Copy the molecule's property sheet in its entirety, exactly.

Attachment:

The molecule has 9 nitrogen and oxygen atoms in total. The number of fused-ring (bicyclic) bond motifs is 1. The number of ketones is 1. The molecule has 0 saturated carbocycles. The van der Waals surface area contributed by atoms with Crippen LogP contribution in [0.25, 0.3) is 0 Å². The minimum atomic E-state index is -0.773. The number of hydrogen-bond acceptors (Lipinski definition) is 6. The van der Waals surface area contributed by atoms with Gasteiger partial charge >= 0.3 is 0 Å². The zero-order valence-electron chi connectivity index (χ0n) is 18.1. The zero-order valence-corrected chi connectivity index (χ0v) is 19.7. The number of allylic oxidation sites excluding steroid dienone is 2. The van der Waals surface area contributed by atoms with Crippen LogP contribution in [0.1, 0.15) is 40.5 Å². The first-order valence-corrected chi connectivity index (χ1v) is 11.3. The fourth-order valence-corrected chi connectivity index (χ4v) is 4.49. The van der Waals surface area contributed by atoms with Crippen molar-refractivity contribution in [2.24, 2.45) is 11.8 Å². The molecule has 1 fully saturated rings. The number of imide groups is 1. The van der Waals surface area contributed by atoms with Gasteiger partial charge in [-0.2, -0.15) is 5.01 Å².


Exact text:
The molecule has 9 nitrogen and oxygen atoms in total. The number of fused-ring (bicyclic) bond motifs is 1. The number of ketones is 1. The molecule has 0 saturated carbocycles. The van der Waals surface area contributed by atoms with Crippen LogP contribution in [0.25, 0.3) is 0 Å². The minimum atomic E-state index is -0.773. The number of hydrogen-bond acceptors (Lipinski definition) is 6. The van der Waals surface area contributed by atoms with Gasteiger partial charge >= 0.3 is 0 Å². The zero-order valence-electron chi connectivity index (χ0n) is 18.1. The zero-order valence-corrected chi connectivity index (χ0v) is 19.7. The number of allylic oxidation sites excluding steroid dienone is 2. The van der Waals surface area contributed by atoms with Crippen LogP contribution in [0.1, 0.15) is 40.5 Å². The first-order valence-corrected chi connectivity index (χ1v) is 11.3. The fourth-order valence-corrected chi connectivity index (χ4v) is 4.49. The van der Waals surface area contributed by atoms with Crippen molar-refractivity contribution in [2.24, 2.45) is 11.8 Å². The molecule has 1 fully saturated rings. The number of imide groups is 1. The van der Waals surface area contributed by atoms with Gasteiger partial charge in [-0.2, -0.15) is 5.01 Å².